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12 July 2013 | in Judo, Summer Universiade

High-Level Judo Competition ended


Russian Olympic Champion Galstyan beaten by the Japanese Shinji Kido

KAZAN - The judo competition of the 27th Summer Universiade in Kazan, 2013, came to a close on July 11th, with the team competition. After five days of fights, 72 medals were won in 18 categories.

On the tatami, the presence of Olympic and World Champions confirm the high level of this competition, which is the second largest competition in the sports world, being only behind the Olympic Games.

From the 362 fighters participating in the competition (214 men and 148 women), about 100 had world championship titles in important stages of Grand Prix and Slams, and eight of them were Olympic medal winners. The highlight goes to the current Olympic champions: Russian Arsem Galstyan, under 60 kg category, and Cuban Idalys Ortiz Bocourt. But both judokas could not repeat their performance in London, and got the silver medal in Kazan.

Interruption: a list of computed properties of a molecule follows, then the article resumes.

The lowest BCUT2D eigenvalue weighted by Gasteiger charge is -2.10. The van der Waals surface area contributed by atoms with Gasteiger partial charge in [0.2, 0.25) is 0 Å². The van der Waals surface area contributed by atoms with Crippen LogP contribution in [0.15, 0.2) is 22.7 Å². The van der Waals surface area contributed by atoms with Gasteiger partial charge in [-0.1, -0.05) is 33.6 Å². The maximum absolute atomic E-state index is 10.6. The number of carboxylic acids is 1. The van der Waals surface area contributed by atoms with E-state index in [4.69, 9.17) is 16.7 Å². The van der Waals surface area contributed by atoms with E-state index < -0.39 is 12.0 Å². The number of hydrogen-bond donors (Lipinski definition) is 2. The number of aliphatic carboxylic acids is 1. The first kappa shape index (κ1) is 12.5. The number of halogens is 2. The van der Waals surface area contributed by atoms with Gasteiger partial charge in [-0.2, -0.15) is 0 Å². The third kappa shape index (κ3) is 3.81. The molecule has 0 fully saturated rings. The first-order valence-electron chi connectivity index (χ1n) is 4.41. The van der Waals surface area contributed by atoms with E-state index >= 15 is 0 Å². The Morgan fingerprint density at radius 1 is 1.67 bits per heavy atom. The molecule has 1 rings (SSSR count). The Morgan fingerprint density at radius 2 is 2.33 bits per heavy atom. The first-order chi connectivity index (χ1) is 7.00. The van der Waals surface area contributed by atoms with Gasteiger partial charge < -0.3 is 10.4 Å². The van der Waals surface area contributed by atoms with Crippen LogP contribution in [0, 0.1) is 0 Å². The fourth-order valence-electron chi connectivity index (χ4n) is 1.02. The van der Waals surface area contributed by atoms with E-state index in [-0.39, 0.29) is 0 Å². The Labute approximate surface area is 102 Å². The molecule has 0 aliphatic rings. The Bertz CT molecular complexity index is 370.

Galstyan was defeated at the final fight by the Japanese Shinji Kido, champion in the Grand Slam of Tokyo 2010. “I knew this would be a hard competition, but it exceeded my expectations, in my category there were two European champions”, he commented.

Current Cuban Olympic Champion Ortiz surpassed by Brazilian Rochele

Bocourt, on the other hand, lost the fight for the gold medal to Brazilian judoka Rochele Nunes, who had won the Bronze medal in the Pan-American Championship in San Jose in 2013, in the Grand Slam Rio de Janeiro in 2012 and in the Grand Slam Rio de Janeiro 2011. Now, the Brazilian adds the title of Universiade Champion to her record of achievement.

“This medal indicates I'm on the right path to get to the Olympic Games in Rio de Janeiro. I know the way is long, but with a gold medal in a competition like this, it is very encouraging,” said Nunes.

The bronze-medalist at Beijing 2008, Brazilian Ketlelyn Quadros, won the gold medal in this edition of the Universiade, and said she could relive the experience of being in the Olympic Games.

“I don’t know if I can explain how happy I am for achieving this goal, it is very important to me, because I faced athletes who are among the 10 best in the world ranking and could get to the gold medal. I could also relive what I went through in Beijing, with the opening ceremony, the Olympic Village, the level of the athletes. I’ll keep this medal besides the one from Beijing, both are very special to me”, Quadros said. She was the first female judoka from Brazil to get an Olympic medal.

 

Luana Cruz (BRA), FISU Young Reporter

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